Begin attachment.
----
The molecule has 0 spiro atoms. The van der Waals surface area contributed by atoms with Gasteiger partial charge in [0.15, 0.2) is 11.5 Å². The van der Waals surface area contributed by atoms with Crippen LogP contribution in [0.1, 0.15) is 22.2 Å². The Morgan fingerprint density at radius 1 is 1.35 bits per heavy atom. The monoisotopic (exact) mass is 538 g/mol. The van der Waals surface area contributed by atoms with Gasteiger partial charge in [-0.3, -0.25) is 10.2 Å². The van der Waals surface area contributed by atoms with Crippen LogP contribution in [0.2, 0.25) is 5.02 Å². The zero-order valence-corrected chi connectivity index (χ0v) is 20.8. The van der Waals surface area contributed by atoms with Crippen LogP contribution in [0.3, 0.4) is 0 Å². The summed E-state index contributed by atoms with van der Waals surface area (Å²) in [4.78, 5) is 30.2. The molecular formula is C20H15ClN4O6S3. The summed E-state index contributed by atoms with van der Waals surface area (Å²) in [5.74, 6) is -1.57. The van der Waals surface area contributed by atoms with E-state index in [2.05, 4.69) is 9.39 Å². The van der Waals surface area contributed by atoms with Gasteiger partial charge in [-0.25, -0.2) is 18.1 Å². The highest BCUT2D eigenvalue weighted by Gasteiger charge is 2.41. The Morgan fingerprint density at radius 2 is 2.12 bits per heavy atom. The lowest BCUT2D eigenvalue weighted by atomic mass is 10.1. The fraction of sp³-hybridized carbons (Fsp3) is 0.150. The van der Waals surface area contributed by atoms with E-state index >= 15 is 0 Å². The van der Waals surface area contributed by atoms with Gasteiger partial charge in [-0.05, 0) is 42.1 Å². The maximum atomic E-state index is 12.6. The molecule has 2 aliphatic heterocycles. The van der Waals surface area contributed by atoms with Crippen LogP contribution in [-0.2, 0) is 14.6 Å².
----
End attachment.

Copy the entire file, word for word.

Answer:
The molecule has 0 spiro atoms. The van der Waals surface area contributed by atoms with Gasteiger partial charge in [0.15, 0.2) is 11.5 Å². The van der Waals surface area contributed by atoms with Crippen LogP contribution in [0.1, 0.15) is 22.2 Å². The Morgan fingerprint density at radius 1 is 1.35 bits per heavy atom. The monoisotopic (exact) mass is 538 g/mol. The van der Waals surface area contributed by atoms with Gasteiger partial charge in [-0.3, -0.25) is 10.2 Å². The van der Waals surface area contributed by atoms with Crippen LogP contribution in [0.2, 0.25) is 5.02 Å². The zero-order valence-corrected chi connectivity index (χ0v) is 20.8. The van der Waals surface area contributed by atoms with Crippen LogP contribution in [0.3, 0.4) is 0 Å². The summed E-state index contributed by atoms with van der Waals surface area (Å²) in [4.78, 5) is 30.2. The molecular formula is C20H15ClN4O6S3. The summed E-state index contributed by atoms with van der Waals surface area (Å²) in [5.74, 6) is -1.57. The van der Waals surface area contributed by atoms with E-state index in [2.05, 4.69) is 9.39 Å². The van der Waals surface area contributed by atoms with Gasteiger partial charge in [-0.25, -0.2) is 18.1 Å². The highest BCUT2D eigenvalue weighted by Gasteiger charge is 2.41. The Morgan fingerprint density at radius 2 is 2.12 bits per heavy atom. The lowest BCUT2D eigenvalue weighted by atomic mass is 10.1. The fraction of sp³-hybridized carbons (Fsp3) is 0.150. The van der Waals surface area contributed by atoms with E-state index >= 15 is 0 Å². The van der Waals surface area contributed by atoms with Gasteiger partial charge in [-0.05, 0) is 42.1 Å². The maximum atomic E-state index is 12.6. The molecule has 2 aliphatic heterocycles. The van der Waals surface area contributed by atoms with Crippen LogP contribution in [-0.2, 0) is 14.6 Å².